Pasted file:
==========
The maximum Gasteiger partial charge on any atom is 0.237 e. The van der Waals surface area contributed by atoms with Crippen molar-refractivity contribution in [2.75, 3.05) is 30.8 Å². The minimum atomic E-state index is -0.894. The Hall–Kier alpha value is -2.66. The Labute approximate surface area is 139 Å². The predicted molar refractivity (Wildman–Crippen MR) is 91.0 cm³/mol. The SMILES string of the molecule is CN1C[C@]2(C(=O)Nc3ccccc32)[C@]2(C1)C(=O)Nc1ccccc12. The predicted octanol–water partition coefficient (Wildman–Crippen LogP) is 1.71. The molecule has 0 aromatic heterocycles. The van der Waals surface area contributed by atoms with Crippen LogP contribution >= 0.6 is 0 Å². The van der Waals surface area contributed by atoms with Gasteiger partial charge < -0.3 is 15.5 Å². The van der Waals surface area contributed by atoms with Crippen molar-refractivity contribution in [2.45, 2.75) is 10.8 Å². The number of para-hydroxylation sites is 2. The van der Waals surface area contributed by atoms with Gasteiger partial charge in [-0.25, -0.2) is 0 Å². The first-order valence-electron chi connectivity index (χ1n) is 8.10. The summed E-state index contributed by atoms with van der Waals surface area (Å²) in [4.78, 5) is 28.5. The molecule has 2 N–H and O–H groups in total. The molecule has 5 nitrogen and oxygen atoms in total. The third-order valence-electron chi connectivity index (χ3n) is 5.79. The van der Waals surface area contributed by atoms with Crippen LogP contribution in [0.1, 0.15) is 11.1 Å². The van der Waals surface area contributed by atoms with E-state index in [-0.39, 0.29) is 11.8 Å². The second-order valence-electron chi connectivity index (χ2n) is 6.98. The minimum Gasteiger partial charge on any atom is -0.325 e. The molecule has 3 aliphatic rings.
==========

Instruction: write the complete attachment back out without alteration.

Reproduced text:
The maximum Gasteiger partial charge on any atom is 0.237 e. The van der Waals surface area contributed by atoms with Crippen molar-refractivity contribution in [2.75, 3.05) is 30.8 Å². The minimum atomic E-state index is -0.894. The Hall–Kier alpha value is -2.66. The Labute approximate surface area is 139 Å². The predicted molar refractivity (Wildman–Crippen MR) is 91.0 cm³/mol. The SMILES string of the molecule is CN1C[C@]2(C(=O)Nc3ccccc32)[C@]2(C1)C(=O)Nc1ccccc12. The predicted octanol–water partition coefficient (Wildman–Crippen LogP) is 1.71. The molecule has 0 aromatic heterocycles. The van der Waals surface area contributed by atoms with Crippen LogP contribution >= 0.6 is 0 Å². The van der Waals surface area contributed by atoms with Gasteiger partial charge < -0.3 is 15.5 Å². The van der Waals surface area contributed by atoms with Crippen molar-refractivity contribution in [2.45, 2.75) is 10.8 Å². The number of para-hydroxylation sites is 2. The van der Waals surface area contributed by atoms with Gasteiger partial charge in [-0.25, -0.2) is 0 Å². The first-order valence-electron chi connectivity index (χ1n) is 8.10. The summed E-state index contributed by atoms with van der Waals surface area (Å²) in [4.78, 5) is 28.5. The molecule has 2 N–H and O–H groups in total. The molecule has 5 nitrogen and oxygen atoms in total. The third-order valence-electron chi connectivity index (χ3n) is 5.79. The van der Waals surface area contributed by atoms with Crippen LogP contribution in [0.1, 0.15) is 11.1 Å². The van der Waals surface area contributed by atoms with E-state index in [-0.39, 0.29) is 11.8 Å². The second-order valence-electron chi connectivity index (χ2n) is 6.98. The minimum Gasteiger partial charge on any atom is -0.325 e. The molecule has 3 aliphatic rings.